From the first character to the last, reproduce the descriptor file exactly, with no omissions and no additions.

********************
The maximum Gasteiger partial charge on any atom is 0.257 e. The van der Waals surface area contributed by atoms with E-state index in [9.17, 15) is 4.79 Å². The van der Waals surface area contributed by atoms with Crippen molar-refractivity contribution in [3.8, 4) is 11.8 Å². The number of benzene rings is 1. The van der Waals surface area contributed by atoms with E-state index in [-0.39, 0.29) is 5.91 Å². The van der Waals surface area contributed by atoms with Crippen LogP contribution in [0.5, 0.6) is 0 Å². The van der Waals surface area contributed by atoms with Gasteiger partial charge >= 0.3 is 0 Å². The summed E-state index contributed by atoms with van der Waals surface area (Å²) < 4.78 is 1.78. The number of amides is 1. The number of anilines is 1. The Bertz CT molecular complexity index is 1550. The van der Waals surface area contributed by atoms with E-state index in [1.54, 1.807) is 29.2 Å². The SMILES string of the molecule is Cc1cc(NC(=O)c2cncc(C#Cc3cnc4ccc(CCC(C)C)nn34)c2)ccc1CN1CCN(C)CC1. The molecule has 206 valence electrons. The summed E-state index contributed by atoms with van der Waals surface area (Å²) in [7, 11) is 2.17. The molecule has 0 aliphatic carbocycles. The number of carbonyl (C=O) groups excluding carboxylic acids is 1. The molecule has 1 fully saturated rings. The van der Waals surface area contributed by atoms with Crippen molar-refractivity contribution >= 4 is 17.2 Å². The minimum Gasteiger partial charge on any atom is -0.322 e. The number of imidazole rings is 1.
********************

The maximum Gasteiger partial charge on any atom is 0.257 e. The van der Waals surface area contributed by atoms with E-state index in [9.17, 15) is 4.79 Å². The van der Waals surface area contributed by atoms with Crippen molar-refractivity contribution in [3.8, 4) is 11.8 Å². The number of benzene rings is 1. The van der Waals surface area contributed by atoms with E-state index in [-0.39, 0.29) is 5.91 Å². The van der Waals surface area contributed by atoms with Crippen LogP contribution in [0.5, 0.6) is 0 Å². The van der Waals surface area contributed by atoms with Gasteiger partial charge >= 0.3 is 0 Å². The summed E-state index contributed by atoms with van der Waals surface area (Å²) < 4.78 is 1.78. The number of amides is 1. The number of anilines is 1. The Bertz CT molecular complexity index is 1550. The van der Waals surface area contributed by atoms with E-state index in [1.54, 1.807) is 29.2 Å². The SMILES string of the molecule is Cc1cc(NC(=O)c2cncc(C#Cc3cnc4ccc(CCC(C)C)nn34)c2)ccc1CN1CCN(C)CC1. The molecule has 206 valence electrons. The summed E-state index contributed by atoms with van der Waals surface area (Å²) in [7, 11) is 2.17. The molecule has 0 aliphatic carbocycles. The number of carbonyl (C=O) groups excluding carboxylic acids is 1. The molecule has 1 fully saturated rings. The van der Waals surface area contributed by atoms with Crippen molar-refractivity contribution >= 4 is 17.2 Å². The minimum Gasteiger partial charge on any atom is -0.322 e. The number of imidazole rings is 1.